Some of My Legend of Zelda Memories

legend_of_zelda

It took me a while to embrace the Legend of Zelda.

I’ve never mentioned this before, but it’s true: Despite growing up with both the NES and the SNES, I was not a Zelda fan. I did not dislike the series, I just did not seek it out for play. I am not even sure whether I owned the NES original or A Link to the Past first. Years and years passed before I would bother making a real effort to go back and conquer them, thus perhaps regaining an appreciation for Nintendo’s way with mythic lore.

It was quite a journey.

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I grew up in a neighborhood where a few of us had the NES. Game-borrowing happened, which was a cool thing that I am not sure ever happens any more.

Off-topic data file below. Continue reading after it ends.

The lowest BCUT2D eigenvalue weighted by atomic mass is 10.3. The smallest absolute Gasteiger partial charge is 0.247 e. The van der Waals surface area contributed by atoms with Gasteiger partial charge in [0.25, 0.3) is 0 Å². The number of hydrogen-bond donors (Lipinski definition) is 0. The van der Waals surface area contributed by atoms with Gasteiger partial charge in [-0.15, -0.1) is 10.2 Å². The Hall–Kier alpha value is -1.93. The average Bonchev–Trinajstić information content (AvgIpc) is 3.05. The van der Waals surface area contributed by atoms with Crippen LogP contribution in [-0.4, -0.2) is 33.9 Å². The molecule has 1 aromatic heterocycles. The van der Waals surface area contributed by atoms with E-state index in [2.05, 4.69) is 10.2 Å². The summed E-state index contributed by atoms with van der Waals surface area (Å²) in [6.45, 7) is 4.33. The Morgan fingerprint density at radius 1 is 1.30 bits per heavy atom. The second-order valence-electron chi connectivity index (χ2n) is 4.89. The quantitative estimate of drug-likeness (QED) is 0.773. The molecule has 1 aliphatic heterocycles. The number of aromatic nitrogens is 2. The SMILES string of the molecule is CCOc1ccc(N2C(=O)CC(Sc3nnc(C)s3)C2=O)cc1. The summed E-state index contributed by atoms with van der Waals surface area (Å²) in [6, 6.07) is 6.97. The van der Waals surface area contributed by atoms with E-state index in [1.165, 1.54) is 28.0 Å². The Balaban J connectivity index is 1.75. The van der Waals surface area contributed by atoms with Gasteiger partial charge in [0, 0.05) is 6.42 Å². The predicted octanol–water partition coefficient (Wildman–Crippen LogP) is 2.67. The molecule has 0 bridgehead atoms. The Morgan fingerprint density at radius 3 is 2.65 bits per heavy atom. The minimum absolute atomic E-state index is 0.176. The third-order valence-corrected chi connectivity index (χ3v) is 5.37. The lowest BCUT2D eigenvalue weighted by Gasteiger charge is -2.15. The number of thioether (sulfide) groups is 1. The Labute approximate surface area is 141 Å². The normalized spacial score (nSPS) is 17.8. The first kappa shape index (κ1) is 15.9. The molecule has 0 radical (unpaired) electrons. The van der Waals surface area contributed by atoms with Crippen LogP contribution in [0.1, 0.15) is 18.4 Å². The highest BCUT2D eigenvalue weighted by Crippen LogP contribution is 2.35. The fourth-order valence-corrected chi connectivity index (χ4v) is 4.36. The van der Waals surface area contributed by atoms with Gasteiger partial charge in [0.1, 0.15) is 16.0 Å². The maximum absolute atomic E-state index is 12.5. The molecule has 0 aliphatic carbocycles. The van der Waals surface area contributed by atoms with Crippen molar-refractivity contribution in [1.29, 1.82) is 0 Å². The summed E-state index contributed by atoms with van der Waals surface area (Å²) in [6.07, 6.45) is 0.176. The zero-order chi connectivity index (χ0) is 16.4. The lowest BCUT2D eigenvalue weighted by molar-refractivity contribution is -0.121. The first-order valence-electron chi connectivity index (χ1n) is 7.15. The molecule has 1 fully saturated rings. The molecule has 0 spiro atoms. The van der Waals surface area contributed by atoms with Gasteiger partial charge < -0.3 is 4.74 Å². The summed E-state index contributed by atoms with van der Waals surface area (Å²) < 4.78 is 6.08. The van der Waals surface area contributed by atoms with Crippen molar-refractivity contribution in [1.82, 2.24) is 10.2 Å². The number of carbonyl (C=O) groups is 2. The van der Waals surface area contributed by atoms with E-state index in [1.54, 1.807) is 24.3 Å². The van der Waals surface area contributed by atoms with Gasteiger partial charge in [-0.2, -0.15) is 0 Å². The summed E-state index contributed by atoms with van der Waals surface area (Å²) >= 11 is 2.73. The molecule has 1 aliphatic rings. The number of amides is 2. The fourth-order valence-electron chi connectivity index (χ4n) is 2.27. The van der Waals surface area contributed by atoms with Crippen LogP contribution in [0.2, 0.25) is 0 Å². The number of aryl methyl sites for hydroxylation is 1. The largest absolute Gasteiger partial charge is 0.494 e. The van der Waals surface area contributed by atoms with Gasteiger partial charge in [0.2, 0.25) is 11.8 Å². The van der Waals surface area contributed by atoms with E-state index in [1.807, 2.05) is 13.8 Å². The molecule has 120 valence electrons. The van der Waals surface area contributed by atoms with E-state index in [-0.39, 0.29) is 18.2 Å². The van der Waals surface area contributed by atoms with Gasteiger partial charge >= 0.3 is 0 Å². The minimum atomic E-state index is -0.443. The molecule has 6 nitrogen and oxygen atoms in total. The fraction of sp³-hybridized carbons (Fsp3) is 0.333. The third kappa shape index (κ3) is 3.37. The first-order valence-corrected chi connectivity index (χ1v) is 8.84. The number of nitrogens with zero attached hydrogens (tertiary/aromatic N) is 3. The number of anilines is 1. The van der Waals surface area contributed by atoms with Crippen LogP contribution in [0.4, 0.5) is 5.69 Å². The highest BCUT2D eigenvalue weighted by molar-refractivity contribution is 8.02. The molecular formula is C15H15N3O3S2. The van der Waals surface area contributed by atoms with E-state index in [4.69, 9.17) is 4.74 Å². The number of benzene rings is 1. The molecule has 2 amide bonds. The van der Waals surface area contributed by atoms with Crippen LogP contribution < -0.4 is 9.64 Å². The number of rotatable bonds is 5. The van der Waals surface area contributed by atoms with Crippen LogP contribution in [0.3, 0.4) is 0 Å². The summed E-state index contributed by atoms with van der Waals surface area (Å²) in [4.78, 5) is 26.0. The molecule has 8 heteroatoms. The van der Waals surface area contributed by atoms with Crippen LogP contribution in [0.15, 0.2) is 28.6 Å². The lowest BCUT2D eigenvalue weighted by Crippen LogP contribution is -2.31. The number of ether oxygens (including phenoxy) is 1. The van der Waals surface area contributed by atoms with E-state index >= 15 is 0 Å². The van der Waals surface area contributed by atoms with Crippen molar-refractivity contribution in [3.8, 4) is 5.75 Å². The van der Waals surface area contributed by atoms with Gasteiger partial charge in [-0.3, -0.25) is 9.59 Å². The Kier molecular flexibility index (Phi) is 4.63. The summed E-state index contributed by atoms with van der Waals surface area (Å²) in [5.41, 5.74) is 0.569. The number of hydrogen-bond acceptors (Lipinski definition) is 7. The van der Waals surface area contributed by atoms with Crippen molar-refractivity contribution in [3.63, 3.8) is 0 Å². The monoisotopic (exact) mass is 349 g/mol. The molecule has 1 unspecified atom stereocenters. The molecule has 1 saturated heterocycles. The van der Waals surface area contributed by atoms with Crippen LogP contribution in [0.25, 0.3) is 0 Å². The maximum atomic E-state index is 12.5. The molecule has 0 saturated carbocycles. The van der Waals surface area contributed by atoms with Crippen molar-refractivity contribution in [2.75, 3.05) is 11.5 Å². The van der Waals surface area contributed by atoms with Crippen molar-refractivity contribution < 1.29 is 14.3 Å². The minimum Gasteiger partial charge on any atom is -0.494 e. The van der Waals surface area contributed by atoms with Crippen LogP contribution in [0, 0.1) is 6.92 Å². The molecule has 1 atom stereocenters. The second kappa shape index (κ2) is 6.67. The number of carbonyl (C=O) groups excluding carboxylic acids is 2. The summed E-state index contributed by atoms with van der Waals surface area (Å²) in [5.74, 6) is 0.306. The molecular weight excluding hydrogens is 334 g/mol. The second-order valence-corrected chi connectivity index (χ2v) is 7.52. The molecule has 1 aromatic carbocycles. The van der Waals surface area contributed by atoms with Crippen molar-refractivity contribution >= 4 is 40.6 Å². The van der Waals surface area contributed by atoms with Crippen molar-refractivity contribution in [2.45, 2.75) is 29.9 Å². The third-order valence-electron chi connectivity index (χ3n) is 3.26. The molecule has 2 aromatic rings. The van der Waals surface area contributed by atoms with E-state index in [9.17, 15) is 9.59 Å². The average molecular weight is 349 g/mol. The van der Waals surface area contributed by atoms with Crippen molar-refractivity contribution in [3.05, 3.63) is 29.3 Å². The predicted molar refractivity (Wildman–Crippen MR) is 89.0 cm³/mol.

The point is, there was this one guy, let’s call him Ralph, and he had Legend of Zelda. Now, at this specific point in time, I was too young to appreciate any kind of 8-bit Zelda game. No gold cartridges for this guy, no sir. I mean, like, 4-7 years old sort of range. But this Ralph guy, he was a few years older and, hey, he let me borrow Legend of Zelda. I have no idea why or how that came about. I certainly remember what happened, though.

I remember going home, popping in the cartridge, and being so confused. The whole idea of a save slot, or naming your character, that was sci-fi to me. I remembered his words: “LINK is my guy, don’t touch my man LINK, start your own man, don’t do anything with LINK!”

And I remember seeing, yep, there’s LINK, with all these hearts by his icon, way more than the other one, and his tunic is a different color too. Wow, this game is so weird, I thought. I had no idea what was going on.

And what was this ELIMINATION MODE?

LOZ_Select_Screen